Venezuelan nationals in the United States could receive temporary legal status from the Trump administration if Sen. Marco Rubio gets his way.

The Florida Republican has argued that the Department of Homeland Security should render Venezuelans eligible for temporary protected status, a designation that shelters people from deportation if they can't return to their home country. Such a move would be in tension with Trump's broader immigration policies, including a review of the TPS program, but consistent with his administration's rebuke of Venezuelan authoritarian president, Nicolas Maduro.

"In light of the ongoing political, economic, social and humanitarian crisis in Venezuela, it is not in the best interests of the United States to deport non-violent Venezuelan nationals back to the country at this time," Rubio wrote in a March 20 letter quoted Tuesday by McClatchy.

The appeal was addressed to Secretary of State Rex Tillerson and John Kelly, who served at the time as Homeland Security secretary but has since taken over as White House chief of staff. Kelly, during his tenure at DHS, made a point of reviewing TPS for abuses. He warned beneficiaries of the program not to expect permanent residence in the United States, given that the law is designed to benefit people whose home countries are wracked by civil war or "other extraordinary and temporary conditions," according to DHS.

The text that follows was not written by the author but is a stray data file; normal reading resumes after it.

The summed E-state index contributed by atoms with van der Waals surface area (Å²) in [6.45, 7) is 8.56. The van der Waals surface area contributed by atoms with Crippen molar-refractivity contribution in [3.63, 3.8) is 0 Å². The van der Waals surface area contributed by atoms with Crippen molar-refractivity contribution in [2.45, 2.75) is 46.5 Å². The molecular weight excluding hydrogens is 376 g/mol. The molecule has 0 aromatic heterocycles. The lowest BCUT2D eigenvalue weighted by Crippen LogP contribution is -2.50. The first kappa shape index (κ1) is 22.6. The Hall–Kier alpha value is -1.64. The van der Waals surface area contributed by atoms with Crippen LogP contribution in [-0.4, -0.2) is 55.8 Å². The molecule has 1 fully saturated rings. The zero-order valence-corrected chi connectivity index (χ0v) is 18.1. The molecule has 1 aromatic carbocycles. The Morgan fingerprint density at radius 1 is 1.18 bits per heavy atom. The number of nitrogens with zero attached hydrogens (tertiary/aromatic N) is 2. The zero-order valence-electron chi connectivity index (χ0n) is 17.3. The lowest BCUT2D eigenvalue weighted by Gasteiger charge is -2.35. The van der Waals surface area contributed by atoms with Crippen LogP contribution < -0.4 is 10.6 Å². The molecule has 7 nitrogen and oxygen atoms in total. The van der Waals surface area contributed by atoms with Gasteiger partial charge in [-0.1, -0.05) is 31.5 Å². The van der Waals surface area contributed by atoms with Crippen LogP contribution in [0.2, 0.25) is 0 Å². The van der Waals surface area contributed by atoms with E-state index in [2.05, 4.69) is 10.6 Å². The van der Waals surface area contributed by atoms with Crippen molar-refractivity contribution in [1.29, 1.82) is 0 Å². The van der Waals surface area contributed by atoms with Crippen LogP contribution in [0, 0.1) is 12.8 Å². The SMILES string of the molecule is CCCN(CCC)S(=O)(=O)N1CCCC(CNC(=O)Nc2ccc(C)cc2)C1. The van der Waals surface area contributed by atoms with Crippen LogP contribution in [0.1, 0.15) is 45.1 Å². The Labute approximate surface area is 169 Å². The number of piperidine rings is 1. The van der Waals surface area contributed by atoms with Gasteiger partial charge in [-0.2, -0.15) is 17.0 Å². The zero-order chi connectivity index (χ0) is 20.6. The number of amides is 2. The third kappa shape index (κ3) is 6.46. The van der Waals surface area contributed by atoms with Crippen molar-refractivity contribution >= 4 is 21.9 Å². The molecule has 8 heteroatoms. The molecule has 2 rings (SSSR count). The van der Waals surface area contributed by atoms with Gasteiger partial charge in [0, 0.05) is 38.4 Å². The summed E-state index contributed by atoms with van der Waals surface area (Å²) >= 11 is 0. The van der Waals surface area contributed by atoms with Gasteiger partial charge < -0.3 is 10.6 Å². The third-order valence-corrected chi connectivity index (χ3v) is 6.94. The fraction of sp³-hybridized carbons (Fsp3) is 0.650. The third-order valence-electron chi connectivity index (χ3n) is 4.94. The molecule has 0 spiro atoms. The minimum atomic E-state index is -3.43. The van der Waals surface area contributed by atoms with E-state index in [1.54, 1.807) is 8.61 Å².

"I have a law that I am supposed to enforce," Kelly told the Miami Herald in June. He noted that some countries had been in the program for years beyond the crisis that had rendered them eligible in the first place. "TPS is not supposed to continue to be enforced until Haiti's like Jamaica, or any country with a very functioning democracy [or] a relatively low unemployment rate," Kelly said. "That's not the point of it."

That argument doesn't necessarily preclude Trump from giving the protection to Venezuelans, however, given the South American nation's descent into economic and political crisis. Trump imposed sanctions on the regime last week after Maduro forced the passage of a referendum that will allow his allies to rewrite the constitution and disempower political opponents. Venezuela is also suffering through a severe food crisis.

"We will not stand by as Venezuela crumbles," White House press secretary Sarah Sanders said last week when Trump imposed the latest sanctions. "These measures are carefully calibrated to deny the Maduro dictatorship a critical source of financing to maintain its illegitimate rule, protect the United States financial system from complicity in Venezuela's corruption and in the impoverishment of the Venezuelan people, and allow for humanitarian assistance."

If Trump were to authorize the temporary protected status designation for Venezuela, Kelly could be expected to argue for revoking it once the crisis subsides.

"I go back to this issue of, the longer that people stay in the United States, the more of an argument they have that they have become Americanized and ‘why do I have to leave?'" he said in June.